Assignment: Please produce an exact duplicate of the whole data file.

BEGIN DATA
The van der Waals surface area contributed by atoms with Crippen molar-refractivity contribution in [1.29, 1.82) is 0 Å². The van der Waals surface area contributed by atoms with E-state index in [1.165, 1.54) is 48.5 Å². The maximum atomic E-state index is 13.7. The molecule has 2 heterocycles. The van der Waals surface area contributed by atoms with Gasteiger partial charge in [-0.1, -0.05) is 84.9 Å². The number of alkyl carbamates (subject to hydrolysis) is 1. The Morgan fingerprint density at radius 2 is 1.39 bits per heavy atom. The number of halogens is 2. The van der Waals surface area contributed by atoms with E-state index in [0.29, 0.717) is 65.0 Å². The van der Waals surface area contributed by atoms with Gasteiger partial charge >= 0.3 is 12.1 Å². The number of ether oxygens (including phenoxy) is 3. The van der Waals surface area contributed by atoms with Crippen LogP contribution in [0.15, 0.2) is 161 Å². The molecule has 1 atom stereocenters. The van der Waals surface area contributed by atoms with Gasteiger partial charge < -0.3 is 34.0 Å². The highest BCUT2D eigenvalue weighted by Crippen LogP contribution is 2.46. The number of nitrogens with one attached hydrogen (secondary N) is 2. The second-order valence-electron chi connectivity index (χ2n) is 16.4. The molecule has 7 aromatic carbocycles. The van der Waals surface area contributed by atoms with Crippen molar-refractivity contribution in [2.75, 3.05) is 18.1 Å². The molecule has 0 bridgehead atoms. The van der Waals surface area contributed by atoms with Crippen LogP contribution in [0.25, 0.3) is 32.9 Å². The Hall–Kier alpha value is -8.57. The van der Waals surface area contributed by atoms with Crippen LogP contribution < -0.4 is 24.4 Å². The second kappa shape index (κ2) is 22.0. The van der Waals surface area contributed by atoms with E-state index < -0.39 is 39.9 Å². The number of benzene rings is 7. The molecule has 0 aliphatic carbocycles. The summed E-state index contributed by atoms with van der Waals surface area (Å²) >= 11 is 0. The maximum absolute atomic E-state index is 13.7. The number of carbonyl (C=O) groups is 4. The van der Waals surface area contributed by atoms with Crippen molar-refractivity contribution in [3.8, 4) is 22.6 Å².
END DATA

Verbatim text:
The van der Waals surface area contributed by atoms with Crippen molar-refractivity contribution in [1.29, 1.82) is 0 Å². The van der Waals surface area contributed by atoms with E-state index in [1.165, 1.54) is 48.5 Å². The maximum atomic E-state index is 13.7. The molecule has 2 heterocycles. The van der Waals surface area contributed by atoms with Gasteiger partial charge in [-0.1, -0.05) is 84.9 Å². The number of alkyl carbamates (subject to hydrolysis) is 1. The Morgan fingerprint density at radius 2 is 1.39 bits per heavy atom. The number of halogens is 2. The van der Waals surface area contributed by atoms with E-state index in [0.29, 0.717) is 65.0 Å². The van der Waals surface area contributed by atoms with Gasteiger partial charge >= 0.3 is 12.1 Å². The number of ether oxygens (including phenoxy) is 3. The van der Waals surface area contributed by atoms with Crippen LogP contribution in [0.15, 0.2) is 161 Å². The molecule has 1 atom stereocenters. The van der Waals surface area contributed by atoms with Gasteiger partial charge < -0.3 is 34.0 Å². The highest BCUT2D eigenvalue weighted by Crippen LogP contribution is 2.46. The number of nitrogens with one attached hydrogen (secondary N) is 2. The second-order valence-electron chi connectivity index (χ2n) is 16.4. The molecule has 7 aromatic carbocycles. The van der Waals surface area contributed by atoms with Crippen molar-refractivity contribution in [2.75, 3.05) is 18.1 Å². The molecule has 0 bridgehead atoms. The van der Waals surface area contributed by atoms with Crippen LogP contribution in [0.25, 0.3) is 32.9 Å². The Hall–Kier alpha value is -8.57. The van der Waals surface area contributed by atoms with Crippen LogP contribution < -0.4 is 24.4 Å². The second kappa shape index (κ2) is 22.0. The van der Waals surface area contributed by atoms with E-state index < -0.39 is 39.9 Å². The number of benzene rings is 7. The molecule has 0 aliphatic carbocycles. The summed E-state index contributed by atoms with van der Waals surface area (Å²) >= 11 is 0. The maximum absolute atomic E-state index is 13.7. The number of carbonyl (C=O) groups is 4. The van der Waals surface area contributed by atoms with Crippen molar-refractivity contribution in [3.8, 4) is 22.6 Å².